And it seemed more crowded this time than usual. That makes no logical sense, as the attendance this year was officially the same as last year due to capped attendance and a sell-out of memberships. But we were more conscious than usual of the masses. That was particularly true in the dealers' room at the very beginning (preview night) and end of the con, when no other programming was going on and just about every attendee was jammed into the enormous space. The other was when we would wait in line for one of the major presentations in Room 20 (the next largest room, after Hall H) and would not get into it -- despite spending a couple of hours in queue.
This was the second year that we did not even attempt to get into Hall H, where the big movie presentations that make the news are put on. Folks were literally camping out in line the night before to get into the Hall and stay put for the day. That was particularly true on Saturday, the day both Harrison Ford and Daniel Craig showed up as surprise guests, and the cast of the Avengers movie attended the Marvel Films panel. Attending a Hall H presentation often means attending nothing else for the day, so we didn't want to make the time investment.
Here are some of the highlights of our con experience -- as usual, with photos.
Preview Night was our chance to check out the booths that we could get to in the limited amount of time (and movement space) we had. Definitely the most impressive booth we saw was Marvel's. The booth displayed various pieces from upcoming Marvel films throughout the con, but the most spectacular was Odin's throne from next year's Thor movie.
Also impressive was Stan Winston Studios' booth, which featured not only a life-size giant robot from AVATAR, but also a set of armors from both Iron Man movies.
Not to be outdone, the Gentle Giant booth had a life-sized Na'vi female from AVATAR.
And a huge Green Lantern power battery sat in front of the Mattel booth.
I also found the Square Enix booth impressive. The Japanese publishing/game company had showcases devoted to various properties it had licensed, or was trying to license, to the U.S. (such as BLACK BUTLER, HEROMAN, and DURARARA) that included shikishi sketches apparently done just for the con:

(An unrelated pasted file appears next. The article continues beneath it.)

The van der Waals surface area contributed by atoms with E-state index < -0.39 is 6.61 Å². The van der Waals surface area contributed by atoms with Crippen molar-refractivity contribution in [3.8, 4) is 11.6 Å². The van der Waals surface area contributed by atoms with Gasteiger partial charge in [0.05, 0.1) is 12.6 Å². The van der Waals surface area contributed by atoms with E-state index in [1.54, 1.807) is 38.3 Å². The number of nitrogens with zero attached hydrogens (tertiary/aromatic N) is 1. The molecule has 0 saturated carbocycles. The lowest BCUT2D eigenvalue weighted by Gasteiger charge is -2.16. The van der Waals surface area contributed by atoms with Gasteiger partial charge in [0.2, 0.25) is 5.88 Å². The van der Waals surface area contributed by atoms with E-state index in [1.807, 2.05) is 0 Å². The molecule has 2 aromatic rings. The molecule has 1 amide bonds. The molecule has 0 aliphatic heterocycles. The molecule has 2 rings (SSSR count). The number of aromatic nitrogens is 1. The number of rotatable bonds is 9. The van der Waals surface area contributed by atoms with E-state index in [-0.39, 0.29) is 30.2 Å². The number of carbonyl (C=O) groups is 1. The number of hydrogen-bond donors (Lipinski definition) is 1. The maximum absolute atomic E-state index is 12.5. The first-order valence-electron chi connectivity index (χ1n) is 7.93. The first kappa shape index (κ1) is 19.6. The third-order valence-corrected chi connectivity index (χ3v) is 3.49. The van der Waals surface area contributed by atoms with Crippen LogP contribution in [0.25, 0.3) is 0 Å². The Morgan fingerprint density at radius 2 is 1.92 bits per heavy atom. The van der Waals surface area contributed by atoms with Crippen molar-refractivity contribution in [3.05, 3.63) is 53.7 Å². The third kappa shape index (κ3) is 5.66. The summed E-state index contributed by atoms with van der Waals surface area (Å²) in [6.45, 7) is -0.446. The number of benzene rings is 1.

Promotion for movies and TV has reached gigantic proportions at Comic-Con, as this supergraphic on the wall of the Hilton next to the convention center shows:
Or the whole helicopter that was apparently landed near the convention center to promote BATTLE: LOS ANGELES:
Thursday started with the spotlight on a guy who had never been to Comic-Con before, but who fit right in: Composer Danny Elfman. He told wistful tales of when he was a child, and would inject flies with radioactive isotopes. (Really.)
Thursday also brought the BURN NOTICE Panel -- one of the few big Industry panels we got into -- which featured not only series regular Bruce Campbell, but also creative folk such as frequent episode director(and occasional guest-star) Tim Matheson.
The highlights on Friday included the panel for BATMAN: BRAVE AND THE BOLD, which featured voice talents Diedrich Bader (Batman) and John Dimaggio (Aquaman):
This fan-favorite series is rolling into its final 13-episode season. Production is ending as WB starts its next DC animated series, YOUNG JUSTICE.
Another highlight of Friday was the annual ritual of the media tie-in panel, moderated by my cousin Lee Goldberg:
This time, the lineup on the panel included Lee's TV writing partner, Bill Rabkin.
A guest present on several of the comic book panels we attended was Comic-Con special guest Neal Adams, who was promoting several projects including his current Batman comics maxi-series. Adams is that rare creative person who has both a big ego, and the talent to back it up.
We finished up Friday with dinner at the Spaghetti Factory (a staple from previous cons, which went away for a while but returned last year); and the Eisner Awards, which featured celeb presenters such as Thomas Jane and the entire cast of the Scott Pilgrim movie.
Saturday was steampunk day for us.
We donned our steampunk outfits and participated in the massive SP gathering at the back of the convention center.
The gathering included a huge photoshoot that a representative from Guinness was there to witness, as the largest Steampunk photogathering yet.
After that panel, I was glad to get into the "can't miss" panel for me that year: A panel about Denny O'Neil and Neal Adams's revamp of Batman in the early '70s, featuring Adams and O'Neil (along with former DC publisher Paul Levitz):
That evening, we left the convention center to go to a non-convention event: The League of Temporal Adventurers Gala, a steampunk party at the Queen Bee's club deep in downtown San Diego. Queen Bee's is a terrific party space, with an all-ages performance stage, a fenced-off over-21 area for beer and wine, and a separate espresso lounge where conversation is actually possible during performances. The attendees were treated to several talented performers.
The climax was when prominent goth/humor musician Voltaire took the stage in a solo performance, and had the audience rolling on the floor with his hilarious performance.
For his last song, Voltaire had several women from the audience join him onstage to sing backup:
On Sunday, we packed up, went to a few panels (such as The Art of the Cover), had one last go at the dealer's room, and headed home -- where, amazingly enough, we got home before 11 pm.
Yes, Comic-Con can be a hassle, with its crowds and its hard-to-access super-panels. But contrary to rumors, it is still about comics; and it's still a lot of fun if you know how to approach it. We'll be back. We'd better be. On the last day, we bought our memberships for last year. And they are now way too expensive to waste.